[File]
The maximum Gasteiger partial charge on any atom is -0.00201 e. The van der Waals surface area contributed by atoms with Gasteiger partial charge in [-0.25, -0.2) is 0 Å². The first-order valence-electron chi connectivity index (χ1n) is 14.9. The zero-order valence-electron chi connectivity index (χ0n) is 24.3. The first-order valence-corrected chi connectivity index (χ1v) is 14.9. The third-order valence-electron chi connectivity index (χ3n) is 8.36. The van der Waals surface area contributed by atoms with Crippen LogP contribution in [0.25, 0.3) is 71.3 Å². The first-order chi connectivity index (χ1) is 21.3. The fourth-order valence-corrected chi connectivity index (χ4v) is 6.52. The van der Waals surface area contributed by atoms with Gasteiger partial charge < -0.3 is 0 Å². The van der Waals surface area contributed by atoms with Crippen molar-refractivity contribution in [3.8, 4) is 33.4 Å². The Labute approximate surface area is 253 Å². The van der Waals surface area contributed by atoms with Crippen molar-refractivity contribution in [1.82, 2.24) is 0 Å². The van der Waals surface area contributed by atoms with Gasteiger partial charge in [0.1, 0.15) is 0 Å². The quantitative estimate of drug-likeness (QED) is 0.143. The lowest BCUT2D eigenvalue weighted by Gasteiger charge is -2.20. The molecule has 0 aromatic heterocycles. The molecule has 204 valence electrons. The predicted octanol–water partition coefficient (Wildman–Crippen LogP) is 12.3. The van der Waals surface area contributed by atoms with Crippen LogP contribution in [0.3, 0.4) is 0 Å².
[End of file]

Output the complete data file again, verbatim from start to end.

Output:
The maximum Gasteiger partial charge on any atom is -0.00201 e. The van der Waals surface area contributed by atoms with Gasteiger partial charge in [-0.25, -0.2) is 0 Å². The first-order valence-electron chi connectivity index (χ1n) is 14.9. The zero-order valence-electron chi connectivity index (χ0n) is 24.3. The first-order valence-corrected chi connectivity index (χ1v) is 14.9. The third-order valence-electron chi connectivity index (χ3n) is 8.36. The van der Waals surface area contributed by atoms with Crippen LogP contribution in [0.25, 0.3) is 71.3 Å². The first-order chi connectivity index (χ1) is 21.3. The fourth-order valence-corrected chi connectivity index (χ4v) is 6.52. The van der Waals surface area contributed by atoms with Gasteiger partial charge < -0.3 is 0 Å². The van der Waals surface area contributed by atoms with Crippen molar-refractivity contribution in [3.8, 4) is 33.4 Å². The Labute approximate surface area is 253 Å². The van der Waals surface area contributed by atoms with Crippen molar-refractivity contribution in [1.82, 2.24) is 0 Å². The van der Waals surface area contributed by atoms with Gasteiger partial charge in [0.1, 0.15) is 0 Å². The quantitative estimate of drug-likeness (QED) is 0.143. The lowest BCUT2D eigenvalue weighted by Gasteiger charge is -2.20. The molecule has 0 aromatic heterocycles. The molecule has 204 valence electrons. The predicted octanol–water partition coefficient (Wildman–Crippen LogP) is 12.3. The van der Waals surface area contributed by atoms with Crippen LogP contribution in [0.3, 0.4) is 0 Å².